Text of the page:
The meteorological agency announced yesterday that the city's representative tree had reached full bloom already; but none of the hanami spots that we visited this morning had actually reached full bloom yet. We expect that generally another couple of days are needed for full bloom to be reached, and that the best viewing period will then continue through the rest of the week.
Due to the outbreak of the coronavirus, it is forbidden to hold hanami parties in the parks of Tokyo this year because the virus is believed to spread more easily in places where crowds remain for extended time periods and especially if they share food and consume alcohol. Enjoying the blossoms on walks, however, is not discouraged.
Getting off the station and into Ueno Park, we were soon able to observe the beautiful cherry trees which cover big parts of the park. Most of the trees were approaching full bloom with around 60 to 70 percent of their blossoms open, and we expect full bloom to be reached within the next two days. Tokyoites and a few tourists could be seen stopping by, taking pictures and admiring the blossoms in the light drizzle this morning.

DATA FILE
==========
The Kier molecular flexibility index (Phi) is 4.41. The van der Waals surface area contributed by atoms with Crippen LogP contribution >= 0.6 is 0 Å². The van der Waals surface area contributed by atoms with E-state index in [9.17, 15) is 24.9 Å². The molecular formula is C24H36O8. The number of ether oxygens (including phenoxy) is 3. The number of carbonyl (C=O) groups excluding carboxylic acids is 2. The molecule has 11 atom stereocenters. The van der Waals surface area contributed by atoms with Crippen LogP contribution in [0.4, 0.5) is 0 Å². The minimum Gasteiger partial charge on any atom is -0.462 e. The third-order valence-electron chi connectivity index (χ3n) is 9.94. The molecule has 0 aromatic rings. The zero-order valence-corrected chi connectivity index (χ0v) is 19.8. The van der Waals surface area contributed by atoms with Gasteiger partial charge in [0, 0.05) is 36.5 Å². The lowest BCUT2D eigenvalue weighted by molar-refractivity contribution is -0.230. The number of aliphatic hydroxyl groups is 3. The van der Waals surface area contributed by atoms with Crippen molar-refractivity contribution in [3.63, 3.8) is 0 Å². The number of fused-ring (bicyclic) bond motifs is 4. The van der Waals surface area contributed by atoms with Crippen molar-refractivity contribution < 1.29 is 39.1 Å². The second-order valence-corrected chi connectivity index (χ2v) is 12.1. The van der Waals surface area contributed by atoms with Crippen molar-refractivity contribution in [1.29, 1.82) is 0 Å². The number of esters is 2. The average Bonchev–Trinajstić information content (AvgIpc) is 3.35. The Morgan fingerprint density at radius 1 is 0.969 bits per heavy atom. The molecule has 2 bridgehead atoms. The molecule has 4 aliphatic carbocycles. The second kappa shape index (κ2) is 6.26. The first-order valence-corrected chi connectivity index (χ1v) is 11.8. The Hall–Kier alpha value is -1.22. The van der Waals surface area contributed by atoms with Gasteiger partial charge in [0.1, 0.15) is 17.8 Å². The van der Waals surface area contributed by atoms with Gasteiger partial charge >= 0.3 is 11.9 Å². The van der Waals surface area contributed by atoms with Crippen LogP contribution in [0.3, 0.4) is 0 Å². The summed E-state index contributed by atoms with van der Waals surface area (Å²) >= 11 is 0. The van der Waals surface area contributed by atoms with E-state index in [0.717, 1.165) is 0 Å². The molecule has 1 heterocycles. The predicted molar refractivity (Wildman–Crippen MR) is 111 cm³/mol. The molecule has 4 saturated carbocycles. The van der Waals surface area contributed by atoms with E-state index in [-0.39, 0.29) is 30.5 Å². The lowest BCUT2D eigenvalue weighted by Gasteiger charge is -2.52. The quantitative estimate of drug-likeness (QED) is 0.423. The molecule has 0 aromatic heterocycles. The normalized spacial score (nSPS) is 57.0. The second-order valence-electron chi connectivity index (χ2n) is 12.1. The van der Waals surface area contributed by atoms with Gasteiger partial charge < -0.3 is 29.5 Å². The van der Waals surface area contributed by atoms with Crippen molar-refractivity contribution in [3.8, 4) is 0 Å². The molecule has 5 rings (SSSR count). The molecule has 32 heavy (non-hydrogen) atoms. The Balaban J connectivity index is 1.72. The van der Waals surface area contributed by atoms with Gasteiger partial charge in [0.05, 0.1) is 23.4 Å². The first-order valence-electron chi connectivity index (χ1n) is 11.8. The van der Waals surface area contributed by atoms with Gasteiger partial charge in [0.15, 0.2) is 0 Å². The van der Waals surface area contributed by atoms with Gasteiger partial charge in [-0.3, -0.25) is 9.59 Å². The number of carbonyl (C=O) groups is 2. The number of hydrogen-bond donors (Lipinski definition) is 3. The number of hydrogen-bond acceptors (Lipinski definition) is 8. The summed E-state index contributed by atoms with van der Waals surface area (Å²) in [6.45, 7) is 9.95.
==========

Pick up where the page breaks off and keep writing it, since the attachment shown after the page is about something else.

The second stop of the day was at Chidorigafuchi Moat, close to the Kitanomaru Park which used to make up part of the former Edo Castle. Hundreds of trees line the sidewalk along the moat, with some hanging over the water beneath. The pace of the trees here lagged a little behind that of the trees at Ueno Park, and many have not even reached the 50% mark yet. We estimate that 2-3 more days will be needed until full bloom. Even though the trees were not at their peak yet, they made for a most pleasant sight.
On the third stop of the day, we enjoyed beautiful sceneries of nearly fully opened blossoms while walking around the 600 cherry trees in Yoyogi Park. As in Ueno, the park was not as busy as in the normal year, and signs asked visitors to refrain from holding hanami parties. We expect full bloom to be reached at Yoyogi Park tomorrow or the day afterwards.